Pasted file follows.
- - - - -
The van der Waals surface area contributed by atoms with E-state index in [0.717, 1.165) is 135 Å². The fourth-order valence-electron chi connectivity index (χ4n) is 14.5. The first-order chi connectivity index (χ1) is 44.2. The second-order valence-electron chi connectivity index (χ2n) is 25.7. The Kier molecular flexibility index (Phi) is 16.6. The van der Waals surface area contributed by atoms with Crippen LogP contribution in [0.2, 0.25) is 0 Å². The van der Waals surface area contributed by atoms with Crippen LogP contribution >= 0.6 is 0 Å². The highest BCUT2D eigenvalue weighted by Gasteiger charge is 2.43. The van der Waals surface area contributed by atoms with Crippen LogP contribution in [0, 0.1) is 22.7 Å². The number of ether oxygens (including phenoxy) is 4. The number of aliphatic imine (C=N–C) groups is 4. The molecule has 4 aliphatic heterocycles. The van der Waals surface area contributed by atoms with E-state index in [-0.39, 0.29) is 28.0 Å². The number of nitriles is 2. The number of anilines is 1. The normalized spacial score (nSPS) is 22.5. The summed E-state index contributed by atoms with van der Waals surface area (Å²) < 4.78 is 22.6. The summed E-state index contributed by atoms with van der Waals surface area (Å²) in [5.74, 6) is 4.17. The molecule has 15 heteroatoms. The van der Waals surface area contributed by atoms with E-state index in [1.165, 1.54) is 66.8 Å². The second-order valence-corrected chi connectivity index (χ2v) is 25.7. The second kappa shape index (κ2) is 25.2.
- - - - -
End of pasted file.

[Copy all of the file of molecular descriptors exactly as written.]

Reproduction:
The van der Waals surface area contributed by atoms with E-state index in [0.717, 1.165) is 135 Å². The fourth-order valence-electron chi connectivity index (χ4n) is 14.5. The first-order chi connectivity index (χ1) is 44.2. The second-order valence-electron chi connectivity index (χ2n) is 25.7. The Kier molecular flexibility index (Phi) is 16.6. The van der Waals surface area contributed by atoms with Crippen LogP contribution in [0.2, 0.25) is 0 Å². The van der Waals surface area contributed by atoms with Crippen LogP contribution >= 0.6 is 0 Å². The highest BCUT2D eigenvalue weighted by Gasteiger charge is 2.43. The van der Waals surface area contributed by atoms with Crippen LogP contribution in [0, 0.1) is 22.7 Å². The number of ether oxygens (including phenoxy) is 4. The number of aliphatic imine (C=N–C) groups is 4. The molecule has 4 aliphatic heterocycles. The van der Waals surface area contributed by atoms with E-state index in [-0.39, 0.29) is 28.0 Å². The number of nitriles is 2. The number of anilines is 1. The normalized spacial score (nSPS) is 22.5. The summed E-state index contributed by atoms with van der Waals surface area (Å²) < 4.78 is 22.6. The summed E-state index contributed by atoms with van der Waals surface area (Å²) in [5.74, 6) is 4.17. The molecule has 15 heteroatoms. The van der Waals surface area contributed by atoms with E-state index in [1.165, 1.54) is 66.8 Å². The second-order valence-corrected chi connectivity index (χ2v) is 25.7. The second kappa shape index (κ2) is 25.2.